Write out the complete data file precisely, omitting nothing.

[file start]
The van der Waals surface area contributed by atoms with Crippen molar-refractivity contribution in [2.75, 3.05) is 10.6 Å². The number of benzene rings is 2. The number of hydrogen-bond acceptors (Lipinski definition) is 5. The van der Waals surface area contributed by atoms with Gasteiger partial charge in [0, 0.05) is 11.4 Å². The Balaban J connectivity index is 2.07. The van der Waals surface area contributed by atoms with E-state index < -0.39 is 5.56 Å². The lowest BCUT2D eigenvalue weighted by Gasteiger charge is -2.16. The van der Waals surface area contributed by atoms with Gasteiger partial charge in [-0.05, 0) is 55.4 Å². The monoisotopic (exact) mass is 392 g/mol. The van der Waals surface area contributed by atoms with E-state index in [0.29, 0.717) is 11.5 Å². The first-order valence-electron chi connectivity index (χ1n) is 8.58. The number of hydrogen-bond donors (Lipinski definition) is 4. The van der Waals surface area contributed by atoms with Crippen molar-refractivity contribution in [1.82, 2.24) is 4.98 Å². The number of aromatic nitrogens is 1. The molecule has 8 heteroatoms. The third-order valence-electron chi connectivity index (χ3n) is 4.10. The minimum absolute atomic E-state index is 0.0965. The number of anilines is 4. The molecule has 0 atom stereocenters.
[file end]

The van der Waals surface area contributed by atoms with Crippen molar-refractivity contribution in [2.75, 3.05) is 10.6 Å². The number of benzene rings is 2. The number of hydrogen-bond acceptors (Lipinski definition) is 5. The van der Waals surface area contributed by atoms with Gasteiger partial charge in [0, 0.05) is 11.4 Å². The Balaban J connectivity index is 2.07. The van der Waals surface area contributed by atoms with E-state index < -0.39 is 5.56 Å². The lowest BCUT2D eigenvalue weighted by Gasteiger charge is -2.16. The van der Waals surface area contributed by atoms with Gasteiger partial charge in [-0.05, 0) is 55.4 Å². The monoisotopic (exact) mass is 392 g/mol. The van der Waals surface area contributed by atoms with E-state index in [0.29, 0.717) is 11.5 Å². The first-order valence-electron chi connectivity index (χ1n) is 8.58. The number of hydrogen-bond donors (Lipinski definition) is 4. The van der Waals surface area contributed by atoms with Crippen molar-refractivity contribution in [1.82, 2.24) is 4.98 Å². The number of aromatic nitrogens is 1. The molecule has 8 heteroatoms. The third-order valence-electron chi connectivity index (χ3n) is 4.10. The minimum absolute atomic E-state index is 0.0965. The number of anilines is 4. The molecule has 0 atom stereocenters.